Maria Walks: 7th Avenue Sightseeing
“Until lately the best thing that I was able to think of in favor of civilization, apart from blind acceptance of the order of the universe, was that it made possible the artist, the poet, the philosopher, and the man of science,” Oliver Wendell Holmes, Jr. once said. Civilization, and more specifically city dwelling, offers the opportunity to see life abound. Outside of our quaint New York City apartments exists innumerable lives, both simple and lavish. We are given the chance to be exposed to all of the world’s every-changing beauty. From city blocks to entire neighborhoods, we see the evolution before our eyes, and it is remarkable.
Brooklyn — the now lavish and coveted borough — was once known for its high crimes rates and unsafe city streets. “Streets and their sidewalks, the main public places of a city, are its most vital organs,” Jane Jacobs writes in her book The Death and Life of Great American Cities. When we think of cities, what do we imagine? Its streets, Jacobs contends. If a city’s streets appear colorful, captivating an audience, the city itself looks interesting; likely, “if they look dull, the city looks dull.” Park Slope, before becoming the ‘baby-stroller’ capital of the world, was a dark and menacing neighborhood. Its streets were not void of fear.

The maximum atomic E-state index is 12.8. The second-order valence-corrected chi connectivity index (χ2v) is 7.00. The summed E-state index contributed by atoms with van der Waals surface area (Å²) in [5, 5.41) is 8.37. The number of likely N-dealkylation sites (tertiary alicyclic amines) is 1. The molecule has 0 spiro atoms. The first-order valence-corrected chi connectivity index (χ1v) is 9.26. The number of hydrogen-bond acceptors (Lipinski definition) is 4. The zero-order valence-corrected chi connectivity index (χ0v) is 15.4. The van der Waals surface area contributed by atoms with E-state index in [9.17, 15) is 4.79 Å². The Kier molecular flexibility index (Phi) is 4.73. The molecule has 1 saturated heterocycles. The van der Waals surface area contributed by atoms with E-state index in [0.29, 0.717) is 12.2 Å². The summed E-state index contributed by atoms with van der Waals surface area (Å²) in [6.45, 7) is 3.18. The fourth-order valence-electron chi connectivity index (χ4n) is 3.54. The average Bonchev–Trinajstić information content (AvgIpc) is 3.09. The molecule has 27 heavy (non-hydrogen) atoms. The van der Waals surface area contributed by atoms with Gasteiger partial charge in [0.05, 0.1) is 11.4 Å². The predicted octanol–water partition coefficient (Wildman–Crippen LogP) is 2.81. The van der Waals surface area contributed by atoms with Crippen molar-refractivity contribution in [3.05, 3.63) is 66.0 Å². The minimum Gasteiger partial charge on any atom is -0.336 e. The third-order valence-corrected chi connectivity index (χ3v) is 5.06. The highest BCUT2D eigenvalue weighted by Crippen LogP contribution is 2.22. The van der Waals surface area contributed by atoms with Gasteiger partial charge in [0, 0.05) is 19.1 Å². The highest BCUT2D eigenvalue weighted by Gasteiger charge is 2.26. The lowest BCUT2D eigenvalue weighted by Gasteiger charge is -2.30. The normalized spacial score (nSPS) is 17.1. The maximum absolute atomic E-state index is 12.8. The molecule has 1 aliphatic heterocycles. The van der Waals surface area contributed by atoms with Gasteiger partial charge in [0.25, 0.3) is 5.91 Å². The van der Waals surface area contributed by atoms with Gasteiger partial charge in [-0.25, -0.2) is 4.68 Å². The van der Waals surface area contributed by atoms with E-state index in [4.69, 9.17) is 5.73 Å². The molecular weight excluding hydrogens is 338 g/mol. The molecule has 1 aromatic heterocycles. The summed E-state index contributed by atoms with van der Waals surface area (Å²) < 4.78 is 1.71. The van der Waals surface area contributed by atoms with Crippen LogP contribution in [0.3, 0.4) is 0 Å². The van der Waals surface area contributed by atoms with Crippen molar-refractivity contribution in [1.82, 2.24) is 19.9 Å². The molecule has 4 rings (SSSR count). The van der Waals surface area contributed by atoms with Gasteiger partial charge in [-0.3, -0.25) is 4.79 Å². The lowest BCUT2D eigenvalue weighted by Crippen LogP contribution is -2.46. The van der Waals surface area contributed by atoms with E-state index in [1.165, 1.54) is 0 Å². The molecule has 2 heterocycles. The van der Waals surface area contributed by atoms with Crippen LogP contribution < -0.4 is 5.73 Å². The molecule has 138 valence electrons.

Today, we see another version. We are greeted by bountiful tree-lined streets, a bustling Prospect Park, a combination of vintage mom and pop stores, street vendors, and chains like Barnes & Noble, Rite Aid, and Bare Burger. A neighborhood residents once longed to leave has become one of the most pricey and inaccessible. In this video, we take viewers on a peaceful Sunday afternoon stroll down 7th Avenue, observing the onset of warm weather, and coming upon an all too familiar street fair that returns to the neighborhood summer and after summer.